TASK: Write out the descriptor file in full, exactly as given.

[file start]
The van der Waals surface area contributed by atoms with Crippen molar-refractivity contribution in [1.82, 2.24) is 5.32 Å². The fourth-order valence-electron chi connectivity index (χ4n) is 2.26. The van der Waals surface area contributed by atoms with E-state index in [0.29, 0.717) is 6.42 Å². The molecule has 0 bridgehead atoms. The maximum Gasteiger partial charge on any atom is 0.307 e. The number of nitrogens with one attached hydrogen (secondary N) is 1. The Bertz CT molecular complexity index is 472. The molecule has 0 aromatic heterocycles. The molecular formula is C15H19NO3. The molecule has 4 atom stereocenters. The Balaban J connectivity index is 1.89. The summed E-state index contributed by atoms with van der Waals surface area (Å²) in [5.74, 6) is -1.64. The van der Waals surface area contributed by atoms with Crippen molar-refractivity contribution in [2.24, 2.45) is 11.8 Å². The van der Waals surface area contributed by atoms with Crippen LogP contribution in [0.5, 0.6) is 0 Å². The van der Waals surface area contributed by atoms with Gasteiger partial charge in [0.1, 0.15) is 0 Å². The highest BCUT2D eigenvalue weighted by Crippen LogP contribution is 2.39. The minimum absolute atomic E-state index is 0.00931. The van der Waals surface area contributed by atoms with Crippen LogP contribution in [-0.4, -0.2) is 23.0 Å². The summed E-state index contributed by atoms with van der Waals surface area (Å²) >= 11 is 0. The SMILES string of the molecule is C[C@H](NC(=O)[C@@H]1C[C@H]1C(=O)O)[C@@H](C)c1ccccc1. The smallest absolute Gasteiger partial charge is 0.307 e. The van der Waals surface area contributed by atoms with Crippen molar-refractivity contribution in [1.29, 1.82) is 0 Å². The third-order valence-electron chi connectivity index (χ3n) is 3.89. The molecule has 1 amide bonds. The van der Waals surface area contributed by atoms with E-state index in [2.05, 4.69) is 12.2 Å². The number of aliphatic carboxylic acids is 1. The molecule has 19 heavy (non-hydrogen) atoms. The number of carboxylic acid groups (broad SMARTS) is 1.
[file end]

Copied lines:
The van der Waals surface area contributed by atoms with Crippen molar-refractivity contribution in [1.82, 2.24) is 5.32 Å². The fourth-order valence-electron chi connectivity index (χ4n) is 2.26. The van der Waals surface area contributed by atoms with E-state index in [0.29, 0.717) is 6.42 Å². The molecule has 0 bridgehead atoms. The maximum Gasteiger partial charge on any atom is 0.307 e. The number of nitrogens with one attached hydrogen (secondary N) is 1. The Bertz CT molecular complexity index is 472. The molecule has 0 aromatic heterocycles. The molecular formula is C15H19NO3. The molecule has 4 atom stereocenters. The Balaban J connectivity index is 1.89. The summed E-state index contributed by atoms with van der Waals surface area (Å²) in [5.74, 6) is -1.64. The van der Waals surface area contributed by atoms with Crippen molar-refractivity contribution in [2.24, 2.45) is 11.8 Å². The van der Waals surface area contributed by atoms with Crippen LogP contribution in [0.5, 0.6) is 0 Å². The van der Waals surface area contributed by atoms with Gasteiger partial charge in [0.1, 0.15) is 0 Å². The highest BCUT2D eigenvalue weighted by Crippen LogP contribution is 2.39. The minimum absolute atomic E-state index is 0.00931. The van der Waals surface area contributed by atoms with Crippen LogP contribution in [-0.4, -0.2) is 23.0 Å². The summed E-state index contributed by atoms with van der Waals surface area (Å²) >= 11 is 0. The SMILES string of the molecule is C[C@H](NC(=O)[C@@H]1C[C@H]1C(=O)O)[C@@H](C)c1ccccc1. The smallest absolute Gasteiger partial charge is 0.307 e. The van der Waals surface area contributed by atoms with Crippen molar-refractivity contribution in [1.29, 1.82) is 0 Å². The third-order valence-electron chi connectivity index (χ3n) is 3.89. The molecule has 1 amide bonds. The van der Waals surface area contributed by atoms with E-state index in [2.05, 4.69) is 12.2 Å². The number of aliphatic carboxylic acids is 1. The molecule has 19 heavy (non-hydrogen) atoms. The number of carboxylic acid groups (broad SMARTS) is 1.